In 2000, British racing aficionados voted Nijinsky as their Horse of the Millenium. It was a tremendous honor considering that so many great horses have made their mark on the British horse racing scene over the last century. But the 2000 poll conducted by the Sun newspaper spoke loud and clear -- Nijinsky was the horse the people loved the most.
It's easy to say that Nijinsky was pegged for greatness at birth. As the son of two winners of the prestigious Queen's Plate race (Northern Dancer and Flaming Page), Nijinsky had an excellent gene pool in his favor. But his amazing performances over a sterling 13-year span would clearly mark Nijinsky as one of the greatest of the greats.
Incidentally, the name Nijinsky II was recorded simply for registration purposes. To his legion of fans around the world, he was known simply as the one and only Nijinsky.
During his standout career, Nijinsky blazed a trail like no other horse before him. He was the first horse to win the coveted English Triple Crown in 35 years, after capturing the Epsom Derby, St. Leger Stakes and the Two Thousand Guineas in 1970. That same year, Nijinsky was honored as Europe's Horse of the Year. He also shattered the European Earnings record after winning $677,177, Nijinsky was later syndicated for a world record sum of $5.4 million.
In 1969, Nijinsky began his career as two-year-old in Curragh, Ireland, where he won the Erne and Railway Stakes, followed by the Anglesey Stakes and finally the Beresford Stakes to cap his career as a two-year-old. With his victories, Nijinksy was heralded as the two-year-old champion of both Ireland and England.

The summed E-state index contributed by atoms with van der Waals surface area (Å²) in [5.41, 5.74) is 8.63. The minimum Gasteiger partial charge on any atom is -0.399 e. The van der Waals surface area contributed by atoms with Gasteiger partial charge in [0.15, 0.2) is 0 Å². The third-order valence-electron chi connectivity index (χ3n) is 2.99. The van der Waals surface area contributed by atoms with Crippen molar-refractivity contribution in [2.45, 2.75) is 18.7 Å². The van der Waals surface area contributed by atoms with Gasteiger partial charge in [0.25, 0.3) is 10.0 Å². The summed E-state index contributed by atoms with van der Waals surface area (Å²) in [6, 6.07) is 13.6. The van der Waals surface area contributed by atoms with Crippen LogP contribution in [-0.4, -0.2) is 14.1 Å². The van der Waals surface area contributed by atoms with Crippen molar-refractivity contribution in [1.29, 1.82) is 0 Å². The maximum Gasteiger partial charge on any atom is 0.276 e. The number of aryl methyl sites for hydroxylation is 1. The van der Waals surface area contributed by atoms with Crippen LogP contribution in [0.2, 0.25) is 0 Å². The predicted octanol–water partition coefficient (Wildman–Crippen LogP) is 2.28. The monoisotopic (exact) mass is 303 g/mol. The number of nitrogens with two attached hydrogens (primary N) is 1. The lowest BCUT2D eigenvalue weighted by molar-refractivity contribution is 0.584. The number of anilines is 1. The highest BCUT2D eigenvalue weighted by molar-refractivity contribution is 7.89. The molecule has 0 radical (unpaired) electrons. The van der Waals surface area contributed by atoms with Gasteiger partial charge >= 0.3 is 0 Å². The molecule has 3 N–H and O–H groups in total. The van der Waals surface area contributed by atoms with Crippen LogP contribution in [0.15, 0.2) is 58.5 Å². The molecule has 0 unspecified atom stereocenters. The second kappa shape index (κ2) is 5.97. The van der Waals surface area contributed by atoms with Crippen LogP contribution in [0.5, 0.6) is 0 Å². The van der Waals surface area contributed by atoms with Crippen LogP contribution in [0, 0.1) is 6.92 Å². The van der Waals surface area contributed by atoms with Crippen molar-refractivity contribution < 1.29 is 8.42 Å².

He also began his career as a three-year-old in Curragh where he won the Gladness Stakes. He followed this up with the Two Thousand Guineas to capture the first jewel of the Triple Crown. His next two races were easy victories for the muscular thoroughbred as he left the field eating his dust in the English Derby and the Irish Sweeps Derby. The prestigious King George VI and Queen Elizabeth Stakes in Ascot came next, where Nijinsky faced an elite and older field that included the 1969 Epsom Derby winner, Blakeney. Despite that, Nijinsky would defeat this heralded field and, with his jockey, Lester Piggott, would gain consideration as the most formidable horse and jockey combo ever.
An attack of ringworm after that victory left Nijinsky inactive for a significant period. Despite that, Nijinsky captured the St. Leger Stakes upon his return to complete the Triple Crown, the first to do so since Bahram accomplished the feat 35 years earlier.
In the world-famous Prix de l’Arc de Triomphe in Paris, Nijinsky would suffer his first defeat, losing by a head by Sassafras. Many pundits blamed his jockey, Piggott, for what critics claimed was a sloppy performance. However, in his final race, the Champion Stakes, Nijinsky would again finish second, signaling the fact that the end had arrived for the champion colt.
After his retirement, Nijinsky was assigned as a stud at the Claiborne Farm in Kentucky, with his owners earnestly hoping that the great horse could pass on his strength, stamina and incredible will to win.
In 1970, a film was released commemorating Nijinsky's brilliant racing career. Orson Welles was the film's narrator. The film was later released in VHS video format in 1988.